The Value of Threat Intelligence is Clear, But Are You Capturing It All?

Take Relevance Into Account When Analyzing Threat Data

Parents are nervous. High school seniors are nervous. It’s that time of year again when college decision letters and emails start to arrive. We all know there’s tremendous value in education, and a college degree is a pre-requisite for many career paths. But which school is the best fit? Will your child get the most value possible from his or her college experience? 

For each student, what defines and drives value from the college experience is different. It may be studying in an environment where they feel comfortable and can thrive; attending a university that offers a major in a field they want to pursue; having an opportunity to play the sport they love and excel in; or any number and combination of factors. 

Likewise, we all know there is tremendous value in threat intelligence, and various factors come into play to create value. 

The recent SANS 2018 Cyber Threat Intelligence Survey (PDF) finds 81% of cybersecurity professionals affirm that threat intelligence is providing value and helping them do their jobs better. The millions of threat-focused data points available, the many sources of global threat data we subscribe to, and the internal threat and event data from our layers of defense and SIEMs provide a significant amount of threat intelligence. But are we capturing all the value we can to truly strengthen our defenses and accelerate detection and response?

As I’ve said before, not all threat intelligence is equal. Threat intelligence that is of value to your organization, may not be of value to another. How do you get the most value from your threat intelligence? It comes down to relevance, and that’s determined by your industry/geography, your environment and your skills/capabilities.

Industry/Geography. Threat data focused on attacks and vulnerabilities specific to your industry and geography is much more relevant than generic data that includes threats that target a specific sector and/or region you are not in. External threat feeds such as those from national/governmental Computer Emergency Response Teams (CERTs) and Information Sharing and Analysis Centers (ISACs) organized by industry, can prove useful. Complementing the data in your central repository with data from these types of sources can help reduce noise and allow you to focus on threats occurring locally in your sector.

Environment. Depending on your environment or infrastructure, some indicators are more relevant than others. For example, if your workforce is highly distributed and endpoint protection is key, hashes are important because they enable you to detect malicious files on those devices. On the network, domain names and IPs are more relevant indicators allowing you to track suspicious traffic. To get the most value from your threat intelligence, you need tools that aggregate indicators in a central repository and allow you to augment and enrich them with context, so that you can prioritize and focus on those that matter most to you.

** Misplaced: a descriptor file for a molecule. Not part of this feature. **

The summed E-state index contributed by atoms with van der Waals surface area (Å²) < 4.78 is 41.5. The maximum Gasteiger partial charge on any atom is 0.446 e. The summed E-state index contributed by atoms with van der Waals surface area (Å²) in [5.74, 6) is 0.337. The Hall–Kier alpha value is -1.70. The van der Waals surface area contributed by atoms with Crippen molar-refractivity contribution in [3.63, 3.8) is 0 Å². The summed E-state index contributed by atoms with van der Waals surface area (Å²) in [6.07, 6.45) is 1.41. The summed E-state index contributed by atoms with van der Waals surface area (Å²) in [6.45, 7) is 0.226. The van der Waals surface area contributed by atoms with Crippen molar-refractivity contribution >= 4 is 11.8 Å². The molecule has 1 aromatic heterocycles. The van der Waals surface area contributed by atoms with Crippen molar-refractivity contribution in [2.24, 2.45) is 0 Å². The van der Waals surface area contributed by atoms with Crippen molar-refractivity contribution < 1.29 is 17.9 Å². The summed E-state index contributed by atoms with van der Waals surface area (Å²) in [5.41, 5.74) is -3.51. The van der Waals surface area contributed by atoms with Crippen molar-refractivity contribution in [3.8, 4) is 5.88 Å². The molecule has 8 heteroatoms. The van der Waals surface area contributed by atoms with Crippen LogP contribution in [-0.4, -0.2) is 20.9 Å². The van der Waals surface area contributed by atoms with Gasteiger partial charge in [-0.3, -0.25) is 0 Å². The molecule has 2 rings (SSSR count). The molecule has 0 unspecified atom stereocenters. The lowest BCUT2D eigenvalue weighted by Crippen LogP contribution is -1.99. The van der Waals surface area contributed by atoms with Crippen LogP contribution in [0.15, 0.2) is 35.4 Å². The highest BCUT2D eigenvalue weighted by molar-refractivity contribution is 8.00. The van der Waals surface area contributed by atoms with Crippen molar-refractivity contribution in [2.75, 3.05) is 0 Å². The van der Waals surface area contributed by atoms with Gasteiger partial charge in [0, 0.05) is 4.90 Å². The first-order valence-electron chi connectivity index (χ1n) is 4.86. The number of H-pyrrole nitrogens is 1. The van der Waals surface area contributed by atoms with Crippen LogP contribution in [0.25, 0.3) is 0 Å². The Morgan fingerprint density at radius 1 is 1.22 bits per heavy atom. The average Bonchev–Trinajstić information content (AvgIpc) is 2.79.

Skills/Capabilities. The amount of skilled cybersecurity personnel you have in place also drives relevance. Larger organizations with more manpower have the resources to chase down threat data with two or even three degrees of separation (i.e., downstream IP addresses, domain registrants, etc). Whereas, organizations without those vast resources must be more selective, investigating only threat data that is active, targeting their industry or associated to known adversary sets. This is where automation and managed security services providers (MSSPs) can help to augment your existing staff and expertise. Automation can help aggregate millions of threat-focused data points into a central repository and translate it into a uniform format. It can also help overlay context by correlating external and internal threat data. You can apply automation to help filter out some of the noise, for example automatically prioritizing data based on parameters you set. MSSPs provide a menu of options – from serving as your entire team, to managing a specific aspect of your threat intelligence program, to providing high value and customized services like threat hunting or incident response.  

Every parent wants their child to get the most from their education and a lot of factors contribute to that outcome. Likewise, many factors contribute to the value that can be derived from threat intelligence. As you create your threat intelligence program, make sure you take relevance into account when analyzing threat data and you’ll be well on your way to capturing the full value of threat intelligence.

Marc Solomon is Chief Marketing Officer at ThreatQuotient. He has a strong track record driving growth and building teams for fast growing security companies, resulting in several successful liquidity events. Prior to ThreatQuotient he served as VP of Security Marketing for Cisco following its $2.7 billion acquisition of Sourcefire. While at Sourcefire, Marc served as CMO and SVP of Products. He has also held leadership positions at Fiberlink MaaS360 (acquired by IBM), McAfee (acquired by Intel), Everdream (acquired by Dell), Deloitte Consulting and HP. Marc also serves as an Advisor to a number of technology companies, including Phantom Cyber.

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Story added 14. March 2018, content source with full text you can find at link above.